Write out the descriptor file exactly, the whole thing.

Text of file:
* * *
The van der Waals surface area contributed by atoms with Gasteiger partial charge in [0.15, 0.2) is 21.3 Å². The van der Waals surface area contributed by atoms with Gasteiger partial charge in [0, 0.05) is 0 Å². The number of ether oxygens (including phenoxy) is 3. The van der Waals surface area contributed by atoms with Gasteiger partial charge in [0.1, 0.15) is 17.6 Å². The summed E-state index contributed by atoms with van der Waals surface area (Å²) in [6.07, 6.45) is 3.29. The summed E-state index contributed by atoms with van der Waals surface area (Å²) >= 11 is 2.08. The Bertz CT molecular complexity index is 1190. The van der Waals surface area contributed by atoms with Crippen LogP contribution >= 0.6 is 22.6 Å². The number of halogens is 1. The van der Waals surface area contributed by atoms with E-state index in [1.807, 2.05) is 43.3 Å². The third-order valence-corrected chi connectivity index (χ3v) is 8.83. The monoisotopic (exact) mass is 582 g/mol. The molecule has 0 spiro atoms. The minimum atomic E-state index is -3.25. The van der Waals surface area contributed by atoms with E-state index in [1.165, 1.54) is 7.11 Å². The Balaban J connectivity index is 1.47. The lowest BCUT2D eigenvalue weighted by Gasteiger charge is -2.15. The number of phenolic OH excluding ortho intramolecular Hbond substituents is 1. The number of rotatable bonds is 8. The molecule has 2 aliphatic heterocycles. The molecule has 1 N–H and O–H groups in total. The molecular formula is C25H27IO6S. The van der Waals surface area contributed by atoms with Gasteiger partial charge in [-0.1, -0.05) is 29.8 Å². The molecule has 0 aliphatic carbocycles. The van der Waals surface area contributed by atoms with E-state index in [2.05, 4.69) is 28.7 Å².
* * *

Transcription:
The van der Waals surface area contributed by atoms with Gasteiger partial charge in [0.15, 0.2) is 21.3 Å². The van der Waals surface area contributed by atoms with Gasteiger partial charge in [0, 0.05) is 0 Å². The number of ether oxygens (including phenoxy) is 3. The van der Waals surface area contributed by atoms with Gasteiger partial charge in [0.1, 0.15) is 17.6 Å². The summed E-state index contributed by atoms with van der Waals surface area (Å²) in [6.07, 6.45) is 3.29. The summed E-state index contributed by atoms with van der Waals surface area (Å²) >= 11 is 2.08. The Bertz CT molecular complexity index is 1190. The van der Waals surface area contributed by atoms with Crippen LogP contribution >= 0.6 is 22.6 Å². The number of halogens is 1. The van der Waals surface area contributed by atoms with E-state index in [1.807, 2.05) is 43.3 Å². The third-order valence-corrected chi connectivity index (χ3v) is 8.83. The monoisotopic (exact) mass is 582 g/mol. The molecule has 0 spiro atoms. The minimum atomic E-state index is -3.25. The van der Waals surface area contributed by atoms with E-state index in [1.165, 1.54) is 7.11 Å². The Balaban J connectivity index is 1.47. The lowest BCUT2D eigenvalue weighted by Gasteiger charge is -2.15. The number of phenolic OH excluding ortho intramolecular Hbond substituents is 1. The number of rotatable bonds is 8. The molecule has 2 aliphatic heterocycles. The molecule has 1 N–H and O–H groups in total. The molecular formula is C25H27IO6S. The van der Waals surface area contributed by atoms with Gasteiger partial charge in [-0.1, -0.05) is 29.8 Å². The molecule has 0 aliphatic carbocycles. The van der Waals surface area contributed by atoms with E-state index in [2.05, 4.69) is 28.7 Å².